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Gardening in Small Spaces

Though small spaces can be challenging and the diversity of wildlife attracted can be more limited than in a larger space, the reward of creating habitat for wildlife even on a small scale is well worth the effort for the touch of nature that it can bring to your doorstep. Butterflies and other pollinators will take advantage of flowering plants that provide them with much-needed nectar and pollen. Birds will feed on insects attracted to these same plants and some, such as robins and house finches, have even been known to nest in potted plants high up on apartment balconies.

There are a few tricks to creating habitat value in a small space. The first is to think in three dimensional terms. Don't be confined by the square footage of your balcony or small garden. Think vertical. The addition of fast-growing vines to take advantage of a barren wall can add valuable shelter and nectar or berries for wildlife. Vines can also add privacy or help to camouflage ugly features you would rather not look at.

Another trick to effective habitat creation in a limited area is to consider your property as an extension of neighbouring habitat. I know of a tiny townhouse garden that regularly attracts the extraordinary pileated woodpecker. On its own, this garden would not be enough to support these colossal birds. But the garden was created to mirror some of the habitat elements of a neighbouring ravine. A single tree combined with a small cedar hedge and a carpet of ferns and other native plants allows the pileated woodpeckers to see it as an extension of their woodland habitat. So look to your surrounding areas. A nearby meadow could spill over into your garden with the addition of a variety of colourful perennials. A woodland could be extended with a potted shrub or small tree. You stand a better chance of attracting those wildlife species that are already in the area by reflecting aspects of the habitat they are currently using.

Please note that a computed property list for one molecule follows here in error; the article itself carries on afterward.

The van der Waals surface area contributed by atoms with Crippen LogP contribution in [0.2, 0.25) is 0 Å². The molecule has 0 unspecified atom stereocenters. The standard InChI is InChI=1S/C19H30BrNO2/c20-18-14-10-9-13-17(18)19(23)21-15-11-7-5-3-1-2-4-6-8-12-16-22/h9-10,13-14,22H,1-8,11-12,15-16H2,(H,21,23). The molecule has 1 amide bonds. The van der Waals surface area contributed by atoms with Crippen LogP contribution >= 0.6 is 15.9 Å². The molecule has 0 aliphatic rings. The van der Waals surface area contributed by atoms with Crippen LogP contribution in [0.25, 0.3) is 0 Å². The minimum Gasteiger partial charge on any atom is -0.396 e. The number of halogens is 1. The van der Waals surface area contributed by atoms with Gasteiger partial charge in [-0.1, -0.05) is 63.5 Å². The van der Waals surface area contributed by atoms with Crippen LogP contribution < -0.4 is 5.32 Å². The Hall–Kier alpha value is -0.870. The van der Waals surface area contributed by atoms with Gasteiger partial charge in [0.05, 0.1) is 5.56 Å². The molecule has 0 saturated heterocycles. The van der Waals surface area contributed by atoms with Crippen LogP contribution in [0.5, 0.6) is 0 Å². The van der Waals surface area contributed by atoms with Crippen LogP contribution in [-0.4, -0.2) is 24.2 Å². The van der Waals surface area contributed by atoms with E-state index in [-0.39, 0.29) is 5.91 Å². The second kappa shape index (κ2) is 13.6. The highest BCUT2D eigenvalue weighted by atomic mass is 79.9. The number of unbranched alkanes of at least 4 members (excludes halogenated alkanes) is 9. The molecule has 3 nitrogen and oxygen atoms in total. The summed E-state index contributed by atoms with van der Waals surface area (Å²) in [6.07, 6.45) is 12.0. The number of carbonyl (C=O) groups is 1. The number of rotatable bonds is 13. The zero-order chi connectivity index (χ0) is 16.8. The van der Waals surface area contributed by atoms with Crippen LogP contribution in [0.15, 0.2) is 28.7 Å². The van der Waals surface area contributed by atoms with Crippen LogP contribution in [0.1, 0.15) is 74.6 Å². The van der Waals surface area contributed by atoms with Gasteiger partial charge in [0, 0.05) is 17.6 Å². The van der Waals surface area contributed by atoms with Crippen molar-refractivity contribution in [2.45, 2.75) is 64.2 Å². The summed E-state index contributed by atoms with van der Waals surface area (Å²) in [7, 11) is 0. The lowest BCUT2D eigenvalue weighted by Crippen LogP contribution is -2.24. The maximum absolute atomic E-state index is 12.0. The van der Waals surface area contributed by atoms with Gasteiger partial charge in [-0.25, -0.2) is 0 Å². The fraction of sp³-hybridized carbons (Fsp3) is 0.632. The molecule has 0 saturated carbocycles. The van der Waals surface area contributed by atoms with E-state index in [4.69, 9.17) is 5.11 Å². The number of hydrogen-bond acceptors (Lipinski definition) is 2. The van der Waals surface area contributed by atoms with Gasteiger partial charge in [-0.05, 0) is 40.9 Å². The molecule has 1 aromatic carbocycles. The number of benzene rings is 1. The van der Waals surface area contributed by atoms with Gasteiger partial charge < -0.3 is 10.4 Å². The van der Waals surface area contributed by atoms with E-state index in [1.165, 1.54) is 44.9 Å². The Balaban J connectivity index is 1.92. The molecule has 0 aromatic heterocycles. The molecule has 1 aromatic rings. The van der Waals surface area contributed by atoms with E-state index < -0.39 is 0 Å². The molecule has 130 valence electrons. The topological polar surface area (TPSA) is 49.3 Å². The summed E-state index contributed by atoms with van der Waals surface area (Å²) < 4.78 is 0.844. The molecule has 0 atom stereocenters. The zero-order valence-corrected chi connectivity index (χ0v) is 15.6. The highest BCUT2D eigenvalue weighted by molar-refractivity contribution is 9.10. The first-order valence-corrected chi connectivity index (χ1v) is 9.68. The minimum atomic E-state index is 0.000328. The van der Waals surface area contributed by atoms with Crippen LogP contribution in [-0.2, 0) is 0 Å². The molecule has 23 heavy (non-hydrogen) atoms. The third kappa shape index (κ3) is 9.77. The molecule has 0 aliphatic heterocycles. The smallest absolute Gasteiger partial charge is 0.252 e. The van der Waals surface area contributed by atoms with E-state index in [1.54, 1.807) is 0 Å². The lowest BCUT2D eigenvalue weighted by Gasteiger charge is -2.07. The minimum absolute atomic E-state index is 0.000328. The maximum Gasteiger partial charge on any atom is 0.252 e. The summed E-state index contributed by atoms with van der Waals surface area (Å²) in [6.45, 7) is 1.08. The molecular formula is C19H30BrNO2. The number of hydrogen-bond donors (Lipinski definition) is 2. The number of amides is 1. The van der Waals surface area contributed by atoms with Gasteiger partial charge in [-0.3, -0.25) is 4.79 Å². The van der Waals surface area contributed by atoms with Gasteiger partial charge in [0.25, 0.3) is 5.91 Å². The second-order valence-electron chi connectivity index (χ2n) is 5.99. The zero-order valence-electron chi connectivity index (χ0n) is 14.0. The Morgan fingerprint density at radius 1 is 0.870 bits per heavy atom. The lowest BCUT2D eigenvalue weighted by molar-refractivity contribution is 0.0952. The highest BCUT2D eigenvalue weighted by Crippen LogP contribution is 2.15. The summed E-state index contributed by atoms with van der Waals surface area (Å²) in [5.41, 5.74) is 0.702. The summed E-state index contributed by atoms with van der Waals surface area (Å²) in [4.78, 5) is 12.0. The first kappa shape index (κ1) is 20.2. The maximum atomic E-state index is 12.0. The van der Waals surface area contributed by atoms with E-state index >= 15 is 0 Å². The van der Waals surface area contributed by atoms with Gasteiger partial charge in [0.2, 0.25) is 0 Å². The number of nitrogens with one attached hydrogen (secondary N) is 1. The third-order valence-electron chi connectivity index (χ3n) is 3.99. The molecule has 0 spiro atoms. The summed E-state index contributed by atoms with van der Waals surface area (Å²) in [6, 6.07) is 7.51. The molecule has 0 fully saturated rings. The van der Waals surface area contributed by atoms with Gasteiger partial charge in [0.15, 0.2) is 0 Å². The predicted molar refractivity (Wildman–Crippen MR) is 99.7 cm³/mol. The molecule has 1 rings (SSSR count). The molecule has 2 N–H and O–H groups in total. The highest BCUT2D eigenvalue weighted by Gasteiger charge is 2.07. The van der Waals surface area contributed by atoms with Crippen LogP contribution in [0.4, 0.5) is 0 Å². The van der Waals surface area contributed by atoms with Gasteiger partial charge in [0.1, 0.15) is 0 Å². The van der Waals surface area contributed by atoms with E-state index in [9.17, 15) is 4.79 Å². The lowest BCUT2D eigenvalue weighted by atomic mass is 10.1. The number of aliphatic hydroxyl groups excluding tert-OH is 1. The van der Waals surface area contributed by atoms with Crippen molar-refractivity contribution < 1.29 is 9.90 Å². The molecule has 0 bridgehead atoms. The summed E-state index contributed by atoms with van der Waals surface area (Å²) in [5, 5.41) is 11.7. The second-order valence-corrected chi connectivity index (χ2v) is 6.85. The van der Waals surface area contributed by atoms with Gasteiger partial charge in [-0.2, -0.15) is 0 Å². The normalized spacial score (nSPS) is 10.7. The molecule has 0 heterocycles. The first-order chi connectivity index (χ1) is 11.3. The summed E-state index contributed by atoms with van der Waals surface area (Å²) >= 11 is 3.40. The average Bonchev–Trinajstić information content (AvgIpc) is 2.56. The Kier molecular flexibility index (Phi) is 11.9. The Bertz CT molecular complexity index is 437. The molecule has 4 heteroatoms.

Diversity is another important element. Try to add the maximum variety that your space allows. By including a variety of plants you will meet the habitat needs of the greatest number of different wildlife species. Think also of the seasons. Most wildlife are active through more than one season. Evergreens are always a great addition, even if potted, because they provide valuable winter shelter and early spring nesting spots.

A lack of traditional garden with its beds of soil does not mean you can't welcome wildlife to your property. A balcony or patio can be transformed through the use of containers.

A little forethought and planning can allow you to provide valuable habitat for wildlife even if your property is space challenged. Your generosity will be rewarded not only because you will have created a beautiful oasis of greenery and flowers but also because a steady stream of wildlife visitors will complete your own private touch of wilderness.


Gardening Guide — Winter 2009

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